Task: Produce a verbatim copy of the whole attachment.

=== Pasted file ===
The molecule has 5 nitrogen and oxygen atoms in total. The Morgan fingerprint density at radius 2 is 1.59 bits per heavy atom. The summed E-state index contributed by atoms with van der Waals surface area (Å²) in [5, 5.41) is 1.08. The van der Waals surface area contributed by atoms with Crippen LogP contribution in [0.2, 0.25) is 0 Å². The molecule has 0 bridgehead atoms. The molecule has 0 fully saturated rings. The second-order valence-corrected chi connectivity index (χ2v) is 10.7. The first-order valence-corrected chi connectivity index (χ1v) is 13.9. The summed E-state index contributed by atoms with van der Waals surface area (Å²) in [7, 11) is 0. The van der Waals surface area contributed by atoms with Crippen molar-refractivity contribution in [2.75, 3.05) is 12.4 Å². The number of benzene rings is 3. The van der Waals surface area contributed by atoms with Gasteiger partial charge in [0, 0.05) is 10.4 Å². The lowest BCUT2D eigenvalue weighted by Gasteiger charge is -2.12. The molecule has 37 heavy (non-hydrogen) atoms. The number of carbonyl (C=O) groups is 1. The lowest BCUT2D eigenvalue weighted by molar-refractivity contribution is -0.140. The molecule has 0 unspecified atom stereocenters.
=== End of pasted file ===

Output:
The molecule has 5 nitrogen and oxygen atoms in total. The Morgan fingerprint density at radius 2 is 1.59 bits per heavy atom. The summed E-state index contributed by atoms with van der Waals surface area (Å²) in [5, 5.41) is 1.08. The van der Waals surface area contributed by atoms with Crippen LogP contribution in [0.2, 0.25) is 0 Å². The molecule has 0 bridgehead atoms. The molecule has 0 fully saturated rings. The second-order valence-corrected chi connectivity index (χ2v) is 10.7. The first-order valence-corrected chi connectivity index (χ1v) is 13.9. The summed E-state index contributed by atoms with van der Waals surface area (Å²) in [7, 11) is 0. The van der Waals surface area contributed by atoms with Crippen molar-refractivity contribution in [2.75, 3.05) is 12.4 Å². The number of benzene rings is 3. The van der Waals surface area contributed by atoms with Gasteiger partial charge in [0, 0.05) is 10.4 Å². The lowest BCUT2D eigenvalue weighted by Gasteiger charge is -2.12. The molecule has 37 heavy (non-hydrogen) atoms. The number of carbonyl (C=O) groups is 1. The lowest BCUT2D eigenvalue weighted by molar-refractivity contribution is -0.140. The molecule has 0 unspecified atom stereocenters.